The Stephen King novel Carrie is referred to as a classic for a reason: It is timeless. Much like the book, the 1976 Brian DePalma film starring Sissy Spacek and Piper Laurie (among numerous other stars) captured the powerful story of a telekinetic victim of a lifetime of bullying and a final (not to mention fatal) prank that ends in bloodshed. Then they remade in the 1990s. And completely missed the point. And again in the early 2000s. And somehow did worse. But thankfully, with an updated (albeit still very believable and sadly just as tragic) setting, the 2013 film finally captures the magic and the horror that King originally penned in his career-launching tale of violence and terror.
This time around, director Kimberly (Boys Don’t Cry, Stop-Loss) Peirce teams with Chloe Grace (Kick-Ass, Let Me In) Moretz, Julianne (The Kids Are All Right, Hannibal) Moore, Judy (Playing for Keeps, Cursed) Greer and relative newcomers Gabrielle Wilde, Portia Doubleday, Alex Russell, and Zoe Belkin. The original film is amazing, there is no arguing that point, but an updated setting and the inclusion of the extra cruel invention of modern-day technology as an aid in a bully’s arsenal proves just how important a film like this can truly be. Expertly penned in quite possibly the best screen adaptation of the year, Roberto (Glee, Big Love) Aguirre-Sacasa is the final icing on this already near-perfect version of King’s work.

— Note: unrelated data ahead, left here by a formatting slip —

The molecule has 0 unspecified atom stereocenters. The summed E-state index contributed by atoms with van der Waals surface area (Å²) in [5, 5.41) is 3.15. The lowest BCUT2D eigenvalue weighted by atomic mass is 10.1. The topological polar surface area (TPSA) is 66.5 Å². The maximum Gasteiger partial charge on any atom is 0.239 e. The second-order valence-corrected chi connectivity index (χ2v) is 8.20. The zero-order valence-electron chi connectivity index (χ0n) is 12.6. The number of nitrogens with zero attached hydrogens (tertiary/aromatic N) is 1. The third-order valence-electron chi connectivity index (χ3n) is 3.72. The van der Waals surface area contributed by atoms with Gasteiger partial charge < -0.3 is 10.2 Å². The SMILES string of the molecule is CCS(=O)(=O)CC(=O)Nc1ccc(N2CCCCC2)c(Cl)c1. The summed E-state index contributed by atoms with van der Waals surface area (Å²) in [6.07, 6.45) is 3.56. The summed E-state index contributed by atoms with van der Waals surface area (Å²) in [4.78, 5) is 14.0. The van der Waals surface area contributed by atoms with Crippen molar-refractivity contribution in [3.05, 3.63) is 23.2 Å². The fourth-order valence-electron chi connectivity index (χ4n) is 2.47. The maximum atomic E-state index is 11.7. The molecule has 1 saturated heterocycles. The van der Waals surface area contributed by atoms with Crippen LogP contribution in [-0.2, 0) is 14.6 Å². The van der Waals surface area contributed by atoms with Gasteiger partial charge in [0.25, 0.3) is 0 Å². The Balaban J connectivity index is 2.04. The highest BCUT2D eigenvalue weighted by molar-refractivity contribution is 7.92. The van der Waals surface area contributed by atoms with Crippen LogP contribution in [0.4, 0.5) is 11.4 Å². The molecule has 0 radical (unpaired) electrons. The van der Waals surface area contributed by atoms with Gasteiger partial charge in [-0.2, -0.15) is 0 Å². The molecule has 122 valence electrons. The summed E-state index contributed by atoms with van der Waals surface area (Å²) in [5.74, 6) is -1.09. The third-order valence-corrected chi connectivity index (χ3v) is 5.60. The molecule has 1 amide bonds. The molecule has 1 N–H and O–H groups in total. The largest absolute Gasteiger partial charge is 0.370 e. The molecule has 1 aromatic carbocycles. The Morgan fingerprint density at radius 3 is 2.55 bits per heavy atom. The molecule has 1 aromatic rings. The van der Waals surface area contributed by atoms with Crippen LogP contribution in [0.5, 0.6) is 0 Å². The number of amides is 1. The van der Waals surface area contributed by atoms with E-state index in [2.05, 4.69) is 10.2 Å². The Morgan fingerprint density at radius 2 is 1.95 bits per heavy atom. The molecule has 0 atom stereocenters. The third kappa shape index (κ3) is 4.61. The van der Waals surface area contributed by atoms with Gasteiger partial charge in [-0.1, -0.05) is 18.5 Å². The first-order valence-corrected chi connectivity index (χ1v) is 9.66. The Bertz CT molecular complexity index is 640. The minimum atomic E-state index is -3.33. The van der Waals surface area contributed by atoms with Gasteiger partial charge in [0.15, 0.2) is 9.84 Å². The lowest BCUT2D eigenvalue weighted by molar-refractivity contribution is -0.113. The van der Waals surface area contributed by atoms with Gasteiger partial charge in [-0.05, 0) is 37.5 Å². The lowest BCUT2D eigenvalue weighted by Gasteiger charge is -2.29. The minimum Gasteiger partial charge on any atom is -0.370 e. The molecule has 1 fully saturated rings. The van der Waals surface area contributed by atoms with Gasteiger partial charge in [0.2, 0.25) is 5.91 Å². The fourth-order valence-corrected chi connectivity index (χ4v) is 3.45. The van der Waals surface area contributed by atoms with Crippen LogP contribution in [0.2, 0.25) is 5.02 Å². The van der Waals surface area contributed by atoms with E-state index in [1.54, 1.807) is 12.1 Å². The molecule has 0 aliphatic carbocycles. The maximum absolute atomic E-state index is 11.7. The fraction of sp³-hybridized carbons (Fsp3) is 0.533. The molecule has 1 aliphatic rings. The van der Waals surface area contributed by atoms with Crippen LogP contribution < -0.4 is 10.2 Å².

The film somehow not only updates to an all-to realistic setting, but features a powerful performance by not only its lead actress, but by the always-excellent Julianne Moore. It is worth noting that Chloe Grace Moretz can officially drop the “up and coming” label after this film. She shows depth beyond her age and delivers a hauntingly tragic and uncharacteristically vulnerable performance. But don’t be fooled… Because as the tagline suggests, “You will know her name.” But something that it leaves out is that after seeing this film, you will feel her pain. Not to the extent of her tormentors and the people who were quite literally in the wrong place at the wrong time, but there is a certain humanity behind the horror. The truly scary part of a story like this isn’t the fact that Carrie White kills almost everyone the night of her senior prom. No. The real fear lies in the fact that things were allowed to take her to the breaking point. This is, by far, the horror film of the year.